The subtle decline in our sense of smell as we age may elude our awareness but can herald the early stages of neurological conditions.

Assessing whether one's sense of smell is functioning properly might seem straightforward, yet many individuals might not accurately gauge their own olfactory abilities. It's not uncommon for people to claim their sense of smell is unimpaired when, in reality, it might be significantly compromised. Some individuals might even be anosmic—entirely lacking a sense of smell—without their awareness.

Anosmia refers to the total absence of smell perception and it is a sensory impairment, akin to sensory losses such as blindness and deafness. It belongs to a broader group of olfactory disorders, which include varying levels of reduced smell sensitivity (hyposmia) and the experience of phantom odors - “ghost smells” (phantosmia) - detecting an often unpleasant odor when no corresponding source is present. Anosmia's causes vary. A small number of anosmics are congenitally anosmic due to genetic or developmental factors; with their prevalence in the population being estimated at 1 in 10,000.

In contrast, the majority of olfactory disorders are acquired, either temporarily or permanently, often due to nasal passage blockages or inflammation, or brain injury. According to the National Health and Nutrition Examination Survey (NHANES) approximately 12.4% of  American adults experience some form of olfactory impairment,  with around 3.2% suffering from anosmia or severe smell impairment. Similar to other senses such as sight or hearing, the sense of smell tends to deteriorate with age. In fact, our olfactory capabilities reach their peak around the early thirties, maintaining stability for about three decades, and then decrease rapidly after the age of 60. By the age of 80, nearly 40% of individuals may experience a significant or complete loss of their sense of smell.

Today there exist several types of smell test kits that offer a means to quantitatively assess olfactory capabilities. These kits typically require participants to identify familiar scents, such as cinnamon or banana, or to differentiate between scented samples and unscented controls. Large-scale studies utilizing these tests have consistently found a marked lack of correlation between individuals' self-assessed olfactory function prior to the test and their actual performance on these tests. For example, in one study involving about 9,000 healthy participants of all ages who reported that their sense of smell was normal, 3.4% were actually found to be anosmic, according to the smell test. Another study, focusing on adults aged 57–85, found that only about one quarter of those classified as having an impaired sense of smell were aware of their impairment. In other words, in many cases we are simply unaware of our own potential smell disorders.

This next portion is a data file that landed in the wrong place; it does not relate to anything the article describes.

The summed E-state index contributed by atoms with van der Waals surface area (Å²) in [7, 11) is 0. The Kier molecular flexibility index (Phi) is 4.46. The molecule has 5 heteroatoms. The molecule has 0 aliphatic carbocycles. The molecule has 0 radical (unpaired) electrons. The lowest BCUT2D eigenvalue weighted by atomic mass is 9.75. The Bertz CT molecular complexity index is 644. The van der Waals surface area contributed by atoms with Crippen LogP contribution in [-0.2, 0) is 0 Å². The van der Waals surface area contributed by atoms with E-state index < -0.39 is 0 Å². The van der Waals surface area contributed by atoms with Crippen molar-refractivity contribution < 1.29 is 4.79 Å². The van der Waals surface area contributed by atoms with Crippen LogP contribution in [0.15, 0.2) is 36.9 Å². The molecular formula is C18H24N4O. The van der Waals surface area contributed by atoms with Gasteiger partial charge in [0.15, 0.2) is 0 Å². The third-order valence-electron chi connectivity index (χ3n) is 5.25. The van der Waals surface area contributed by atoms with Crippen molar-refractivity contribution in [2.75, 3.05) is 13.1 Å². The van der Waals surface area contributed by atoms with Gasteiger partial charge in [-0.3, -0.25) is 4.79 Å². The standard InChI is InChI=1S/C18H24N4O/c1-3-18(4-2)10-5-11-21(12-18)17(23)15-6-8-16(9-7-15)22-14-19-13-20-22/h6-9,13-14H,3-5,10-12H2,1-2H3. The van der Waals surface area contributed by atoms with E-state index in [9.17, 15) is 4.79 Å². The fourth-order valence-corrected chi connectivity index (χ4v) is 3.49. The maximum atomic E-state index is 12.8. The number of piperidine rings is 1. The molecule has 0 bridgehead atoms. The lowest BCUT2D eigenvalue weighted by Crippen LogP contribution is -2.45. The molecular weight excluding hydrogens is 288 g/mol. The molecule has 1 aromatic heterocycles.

אולי אתם סובלים מהתדרדרות קוגניטיבית | איור:  Shutterstock

Could a Diminished Sense of Smell Signal Cognitive Decline? | Illustration: Shutterstock


Right Under Your Nose

Contemplating the reasons behind the unreliability of self-reported assessments concerning one's sense of smell is intriguing. One contributing factor could be the overly broad nature of conventional survey inquiries, such as "Is your sense of smell normal?" A more nuanced approach, involving questions regarding changes in individuals’ ability to discern specific odors over time, could improve the reliability of responses. In the NHANES survey, the subjects were asked detailed questions about their sense of smell in order to bridge this gap; nevertheless, even this survey found a significant discrepancy between subjective self-reports and objective smell test results.

Another factor that may explain the discrepancy could be the gradual decline of our olfactory faculties as we age. The imperceptible nature of this process might obscure one's perceptual changes, rendering them less noticeable. Indeed, those experiencing sudden smell loss due to conditions such as sinusitis were found to  report their symptoms much more accurately, suggesting that rapid changes are more readily acknowledged. Similarly, individuals with severe olfactory deficits are generally more aware of their condition compared to those with milder impairments. In addition, age-related cognitive decline and memory loss may further contribute  to the lack of awareness of one’s scent perception. However,  despite the correlation between olfactory capabilities and memory and awareness of the sense of smell, the discrepancy between self-perception and actual olfactory ability remains notable, even among cognitively healthy individuals.

A Telltale Sign

We can also ask, why does this matter at all? If unawareness of olfactory impairment doesn't impact daily life, is it truly problematic? Well, the answer is complex. First, a lack of awareness of smell disorders could amplify associated risks, like ignoring warning scents in the environment, such as smoke or gas, or failing to detect spoiled food. Second, accurately assessing a patient's olfactory abilities is crucial for diagnosing conditions where anosmia or reduced smell sensitivity are one among many symptoms. Furthermore, in some neurological diseases, including Alzheimer’s and Parkinson’s, olfactory senses tend to diminish relatively early in the disease's progression, thus providing an opportunity for early diagnosis. Thus, healthcare providers must rely on objective smell testing rather than patient self-reporting to consider olfactory impairment in their diagnostic and treatment strategies.